"In the meanwhile those remaining in the pit had been been formed for the purpose of opening mines in the most stripped of their watches, rings, and purses: the ladies in promising situations. A considerable quantity of ore has the boxes, however, were not molested. Towards midnight been already extracted from the mines; and a recent Belloni departed, carrying with him a booty of from 10,000 steamer from Jamaica brought a specimen weighing to 12,000 scudi. The boldness of the undertaking is only 380lbs., which it is intended to place in the new Crystal rightly understood, when it is considered that about four Palace. The locality of the mines is understood to be most miles from Forlimpopoli is the towu of Forli, strongly beautiful, presenting mountain scenery scarcely to be sur

garrisoned with Austrian troops, which would have had passed in any country. The climate is also agreeable, with time twice over to come to the rescue, if they had received a moderate and comparatively unvarying temperature.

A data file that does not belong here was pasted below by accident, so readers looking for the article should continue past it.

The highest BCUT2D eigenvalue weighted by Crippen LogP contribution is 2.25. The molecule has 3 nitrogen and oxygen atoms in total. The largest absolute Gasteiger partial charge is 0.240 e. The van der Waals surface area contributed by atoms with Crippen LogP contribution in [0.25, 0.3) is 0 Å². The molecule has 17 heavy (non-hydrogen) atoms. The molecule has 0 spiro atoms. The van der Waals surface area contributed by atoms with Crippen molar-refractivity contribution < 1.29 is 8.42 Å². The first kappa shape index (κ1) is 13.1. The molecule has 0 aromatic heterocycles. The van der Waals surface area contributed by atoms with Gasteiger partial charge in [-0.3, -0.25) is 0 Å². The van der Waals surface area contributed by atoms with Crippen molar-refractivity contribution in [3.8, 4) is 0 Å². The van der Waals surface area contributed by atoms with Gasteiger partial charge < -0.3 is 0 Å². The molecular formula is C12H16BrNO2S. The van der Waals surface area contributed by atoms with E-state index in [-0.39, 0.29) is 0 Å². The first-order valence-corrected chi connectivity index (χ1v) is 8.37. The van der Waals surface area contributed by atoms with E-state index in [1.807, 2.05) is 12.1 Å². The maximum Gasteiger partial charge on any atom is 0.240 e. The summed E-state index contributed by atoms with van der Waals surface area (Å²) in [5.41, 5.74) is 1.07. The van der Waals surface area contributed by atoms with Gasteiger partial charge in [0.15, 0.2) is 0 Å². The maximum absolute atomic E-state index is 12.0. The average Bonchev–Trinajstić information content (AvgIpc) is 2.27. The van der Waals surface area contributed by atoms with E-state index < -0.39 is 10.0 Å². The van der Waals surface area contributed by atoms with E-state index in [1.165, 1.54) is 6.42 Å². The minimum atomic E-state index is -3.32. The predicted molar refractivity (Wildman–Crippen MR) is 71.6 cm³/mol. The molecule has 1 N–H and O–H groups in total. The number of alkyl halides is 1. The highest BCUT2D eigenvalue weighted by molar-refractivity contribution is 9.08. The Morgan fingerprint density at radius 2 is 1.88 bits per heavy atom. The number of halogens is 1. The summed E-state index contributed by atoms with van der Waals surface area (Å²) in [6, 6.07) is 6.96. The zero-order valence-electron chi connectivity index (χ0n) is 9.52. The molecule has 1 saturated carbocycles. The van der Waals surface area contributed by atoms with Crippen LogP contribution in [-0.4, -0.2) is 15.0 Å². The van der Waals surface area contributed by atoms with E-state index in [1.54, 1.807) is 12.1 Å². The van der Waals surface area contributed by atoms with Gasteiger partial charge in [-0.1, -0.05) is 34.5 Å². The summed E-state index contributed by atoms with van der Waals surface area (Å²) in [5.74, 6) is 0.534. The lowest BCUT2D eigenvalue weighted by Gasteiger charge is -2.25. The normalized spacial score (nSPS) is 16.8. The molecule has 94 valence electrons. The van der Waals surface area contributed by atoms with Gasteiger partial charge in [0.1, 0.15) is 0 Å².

intelligence of what was going on." PORTABLE IRON CHURCI FOR MELBOURNE.-The

SACKCLOTH ARCHITECTURE.-The architectural pomp application of galvanized iron to structures of various of Florence, it is found, on close examination, is for the kinds is extending with astonishing rapidity. We have most part mere show. One of the worst examples of this either seen or heard of railway termini, warehouses, On each side of the

great door, in that side which is turned

sort of deceit may be seen in the grand-ducal palace itself. manufactories, cottages, villas, hotels, and parsonagehonses ; one of the last examples is that of a church for to the Boboli gardens, there are eight handsome-looking and two side aisles, with pulpit, reading-desk, baptistry, believed my eyes had their

evidence not been confirmed by the district of Melbourne, Australia. It comprises a nave pilasters, and they are made-of sackcloth stretched over